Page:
A record 160 million tons of carbon have been released into the atmosphere by wildfires raging in wide portions of eastern and western Canada, according to the Copernicus Atmospheric Monitoring Service of the EU.

With over 76,000 sqkm (29,000 square miles) of fires raging across eastern and western Canada, this year’s wildfire season in Canada is the worst on record. According to the Canadian Interagency Forest Fire Centre, that is more than the total area burned in 2016, 2019, 2020, and 2022.

With 140 million tons more than 2014 as of June 26, the annual emissions from the fires are now the highest for Canada since satellite monitoring started in 2003.

“The difference is that eastern Canada fires are driving this growth in emissions more than just western Canada,” stated Copernicus Senior Scientist Mark Parrington. He claimed that the emissions coming from simply Alberta and British Columbia are far from breaking any records.

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The effects of Canada’s fires on the atmosphere and the air we breathe worry scientists the most.

The amount of carbon they have released is roughly equal to Indonesia’s yearly output of carbon dioxide from burning fossil fuels.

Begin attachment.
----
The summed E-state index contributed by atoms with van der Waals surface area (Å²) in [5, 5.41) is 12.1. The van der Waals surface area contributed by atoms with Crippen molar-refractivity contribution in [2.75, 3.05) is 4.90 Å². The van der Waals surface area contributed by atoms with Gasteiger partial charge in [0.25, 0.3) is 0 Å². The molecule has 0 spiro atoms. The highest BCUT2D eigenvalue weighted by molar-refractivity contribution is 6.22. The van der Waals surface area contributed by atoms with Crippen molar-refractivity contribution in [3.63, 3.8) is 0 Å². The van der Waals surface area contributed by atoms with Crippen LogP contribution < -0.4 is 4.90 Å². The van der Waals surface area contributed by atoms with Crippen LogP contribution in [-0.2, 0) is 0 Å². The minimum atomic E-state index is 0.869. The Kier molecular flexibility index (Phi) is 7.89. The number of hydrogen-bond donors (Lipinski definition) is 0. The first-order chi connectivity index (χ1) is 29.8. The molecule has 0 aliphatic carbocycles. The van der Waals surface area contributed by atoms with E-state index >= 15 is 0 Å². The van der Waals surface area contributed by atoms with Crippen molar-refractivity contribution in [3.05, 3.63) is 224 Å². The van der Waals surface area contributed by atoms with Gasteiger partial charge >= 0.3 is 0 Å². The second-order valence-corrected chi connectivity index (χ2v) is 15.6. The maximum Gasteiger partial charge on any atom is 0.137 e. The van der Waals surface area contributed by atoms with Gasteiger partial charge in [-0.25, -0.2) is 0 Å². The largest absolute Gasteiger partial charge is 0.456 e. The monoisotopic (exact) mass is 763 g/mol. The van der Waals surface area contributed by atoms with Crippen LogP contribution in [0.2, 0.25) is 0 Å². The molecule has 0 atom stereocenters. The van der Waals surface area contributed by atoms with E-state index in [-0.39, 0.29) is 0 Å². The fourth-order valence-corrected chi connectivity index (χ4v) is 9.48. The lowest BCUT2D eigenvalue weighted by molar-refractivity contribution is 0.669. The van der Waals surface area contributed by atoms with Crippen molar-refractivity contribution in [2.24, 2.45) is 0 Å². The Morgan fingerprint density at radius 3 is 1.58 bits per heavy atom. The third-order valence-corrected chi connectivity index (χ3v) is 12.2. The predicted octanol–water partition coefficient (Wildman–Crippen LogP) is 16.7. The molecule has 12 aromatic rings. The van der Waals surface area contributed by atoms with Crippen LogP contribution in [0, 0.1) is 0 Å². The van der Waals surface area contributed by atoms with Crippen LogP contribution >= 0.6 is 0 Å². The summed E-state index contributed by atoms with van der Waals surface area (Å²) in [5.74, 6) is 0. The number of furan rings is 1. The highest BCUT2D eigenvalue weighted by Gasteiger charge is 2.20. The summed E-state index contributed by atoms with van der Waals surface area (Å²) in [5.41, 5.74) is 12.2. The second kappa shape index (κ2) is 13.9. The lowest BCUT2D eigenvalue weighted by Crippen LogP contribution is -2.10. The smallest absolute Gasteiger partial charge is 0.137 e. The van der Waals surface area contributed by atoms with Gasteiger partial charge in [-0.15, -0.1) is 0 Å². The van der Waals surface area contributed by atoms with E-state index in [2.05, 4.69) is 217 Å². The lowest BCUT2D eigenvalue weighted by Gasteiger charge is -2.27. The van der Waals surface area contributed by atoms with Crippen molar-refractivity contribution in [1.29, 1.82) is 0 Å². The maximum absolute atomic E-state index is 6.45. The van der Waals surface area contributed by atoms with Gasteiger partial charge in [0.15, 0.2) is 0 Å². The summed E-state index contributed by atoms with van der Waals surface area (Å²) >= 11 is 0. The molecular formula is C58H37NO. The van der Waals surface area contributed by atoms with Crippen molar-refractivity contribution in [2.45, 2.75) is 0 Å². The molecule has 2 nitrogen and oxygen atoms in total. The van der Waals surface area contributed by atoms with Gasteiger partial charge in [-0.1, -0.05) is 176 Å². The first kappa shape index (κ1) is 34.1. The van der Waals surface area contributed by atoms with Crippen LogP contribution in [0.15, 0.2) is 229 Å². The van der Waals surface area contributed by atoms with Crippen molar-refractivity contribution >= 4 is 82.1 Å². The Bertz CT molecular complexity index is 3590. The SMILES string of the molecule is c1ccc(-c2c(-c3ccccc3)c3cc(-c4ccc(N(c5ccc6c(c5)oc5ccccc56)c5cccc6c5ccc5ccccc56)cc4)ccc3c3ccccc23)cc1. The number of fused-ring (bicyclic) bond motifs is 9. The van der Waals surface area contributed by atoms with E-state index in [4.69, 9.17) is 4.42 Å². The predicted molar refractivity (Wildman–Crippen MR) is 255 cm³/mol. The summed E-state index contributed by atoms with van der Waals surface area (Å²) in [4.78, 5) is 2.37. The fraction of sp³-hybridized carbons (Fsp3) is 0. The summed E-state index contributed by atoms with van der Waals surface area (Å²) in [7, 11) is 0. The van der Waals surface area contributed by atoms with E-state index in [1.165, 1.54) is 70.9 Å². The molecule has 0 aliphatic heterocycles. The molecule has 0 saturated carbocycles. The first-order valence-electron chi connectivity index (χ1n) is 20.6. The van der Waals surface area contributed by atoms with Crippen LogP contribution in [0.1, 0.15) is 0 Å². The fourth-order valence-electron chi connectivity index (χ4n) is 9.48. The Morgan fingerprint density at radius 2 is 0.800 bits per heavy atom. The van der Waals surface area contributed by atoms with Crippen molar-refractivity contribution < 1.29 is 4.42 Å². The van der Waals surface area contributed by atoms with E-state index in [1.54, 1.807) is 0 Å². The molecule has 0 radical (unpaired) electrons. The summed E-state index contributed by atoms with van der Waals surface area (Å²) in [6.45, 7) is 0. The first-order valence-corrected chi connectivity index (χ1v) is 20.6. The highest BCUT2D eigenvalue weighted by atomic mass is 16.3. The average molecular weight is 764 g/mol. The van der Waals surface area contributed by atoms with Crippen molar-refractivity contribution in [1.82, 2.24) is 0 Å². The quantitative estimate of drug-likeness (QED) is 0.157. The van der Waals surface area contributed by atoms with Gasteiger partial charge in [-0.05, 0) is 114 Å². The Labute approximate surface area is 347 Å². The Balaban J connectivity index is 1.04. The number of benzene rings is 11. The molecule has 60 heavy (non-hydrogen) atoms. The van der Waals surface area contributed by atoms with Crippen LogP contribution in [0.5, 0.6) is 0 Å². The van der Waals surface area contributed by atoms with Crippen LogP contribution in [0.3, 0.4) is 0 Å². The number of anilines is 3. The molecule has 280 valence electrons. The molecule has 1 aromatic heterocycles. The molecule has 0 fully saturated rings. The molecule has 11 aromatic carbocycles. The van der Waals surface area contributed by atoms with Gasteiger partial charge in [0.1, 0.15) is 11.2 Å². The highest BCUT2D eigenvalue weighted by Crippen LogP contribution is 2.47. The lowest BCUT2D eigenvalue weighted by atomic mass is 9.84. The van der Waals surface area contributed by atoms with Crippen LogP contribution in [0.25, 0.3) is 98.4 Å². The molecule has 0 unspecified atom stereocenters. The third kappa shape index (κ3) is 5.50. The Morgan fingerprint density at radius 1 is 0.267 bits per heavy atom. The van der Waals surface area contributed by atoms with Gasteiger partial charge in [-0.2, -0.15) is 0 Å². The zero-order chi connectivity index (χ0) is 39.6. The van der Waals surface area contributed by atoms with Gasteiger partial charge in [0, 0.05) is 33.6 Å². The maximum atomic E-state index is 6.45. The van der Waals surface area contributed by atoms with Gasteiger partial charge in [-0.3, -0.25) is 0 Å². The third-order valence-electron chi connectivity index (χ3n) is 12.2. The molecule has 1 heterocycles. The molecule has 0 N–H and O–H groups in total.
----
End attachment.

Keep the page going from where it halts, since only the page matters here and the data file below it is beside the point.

A vital carbon sink for the planet’s warming is provided by forests. More than 200 billion tons of carbon are thought to be stored in Canada’s northern boreal forest, which is equal to several decades’ worth of global carbon emissions. However, part of that carbon is released into the atmosphere when forests fire. This accelerates global warming and sets up a hazardous feedback loop by making it more likely for forests to burn.

In June, smoke from the Canadian wildfires covered a number of large cities, including New York City and Toronto, tinting the skies an unsettling orange.

Authorities for public health issued air quality alerts and advised citizens to stay indoors. Heart attacks, strokes, and more ER visits for respiratory disorders have all been related to wildfire smoke.

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The plume has now travelled across the North Atlantic. This week in Europe, hazy skies and vibrant orange sunsets are anticipated due to the worsening flames in Quebec and Ontario, according to Parrington. Surface air quality won’t likely be affected, though, as the smoke is expected to remain higher in the atmosphere.